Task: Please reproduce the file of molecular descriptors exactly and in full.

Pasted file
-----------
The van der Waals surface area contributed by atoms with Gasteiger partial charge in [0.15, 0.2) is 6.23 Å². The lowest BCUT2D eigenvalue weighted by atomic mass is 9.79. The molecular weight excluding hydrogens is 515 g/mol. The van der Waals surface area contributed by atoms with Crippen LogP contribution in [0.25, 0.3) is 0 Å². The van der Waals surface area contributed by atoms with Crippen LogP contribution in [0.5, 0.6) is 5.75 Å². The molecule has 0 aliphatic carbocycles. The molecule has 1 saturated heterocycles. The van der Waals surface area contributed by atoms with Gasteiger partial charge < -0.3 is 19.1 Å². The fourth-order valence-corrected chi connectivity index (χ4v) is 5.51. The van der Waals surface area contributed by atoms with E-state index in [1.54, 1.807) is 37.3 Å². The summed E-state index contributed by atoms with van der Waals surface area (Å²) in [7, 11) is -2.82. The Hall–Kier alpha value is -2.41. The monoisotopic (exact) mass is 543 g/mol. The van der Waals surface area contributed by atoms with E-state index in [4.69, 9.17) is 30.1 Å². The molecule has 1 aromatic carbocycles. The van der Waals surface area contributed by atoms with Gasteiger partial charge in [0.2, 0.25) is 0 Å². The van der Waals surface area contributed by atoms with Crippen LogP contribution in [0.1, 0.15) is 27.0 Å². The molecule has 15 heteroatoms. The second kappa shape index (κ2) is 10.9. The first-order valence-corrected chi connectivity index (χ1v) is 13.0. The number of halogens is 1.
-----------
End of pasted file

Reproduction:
The van der Waals surface area contributed by atoms with Gasteiger partial charge in [0.15, 0.2) is 6.23 Å². The lowest BCUT2D eigenvalue weighted by atomic mass is 9.79. The molecular weight excluding hydrogens is 515 g/mol. The van der Waals surface area contributed by atoms with Crippen LogP contribution in [0.25, 0.3) is 0 Å². The van der Waals surface area contributed by atoms with Crippen LogP contribution in [0.5, 0.6) is 5.75 Å². The molecule has 0 aliphatic carbocycles. The molecule has 1 saturated heterocycles. The van der Waals surface area contributed by atoms with Gasteiger partial charge < -0.3 is 19.1 Å². The fourth-order valence-corrected chi connectivity index (χ4v) is 5.51. The van der Waals surface area contributed by atoms with E-state index in [1.54, 1.807) is 37.3 Å². The summed E-state index contributed by atoms with van der Waals surface area (Å²) in [7, 11) is -2.82. The Hall–Kier alpha value is -2.41. The monoisotopic (exact) mass is 543 g/mol. The van der Waals surface area contributed by atoms with E-state index in [4.69, 9.17) is 30.1 Å². The molecule has 1 aromatic carbocycles. The van der Waals surface area contributed by atoms with Gasteiger partial charge in [0.2, 0.25) is 0 Å². The van der Waals surface area contributed by atoms with Crippen LogP contribution in [0.1, 0.15) is 27.0 Å². The molecule has 15 heteroatoms. The second kappa shape index (κ2) is 10.9. The first-order valence-corrected chi connectivity index (χ1v) is 13.0. The number of halogens is 1.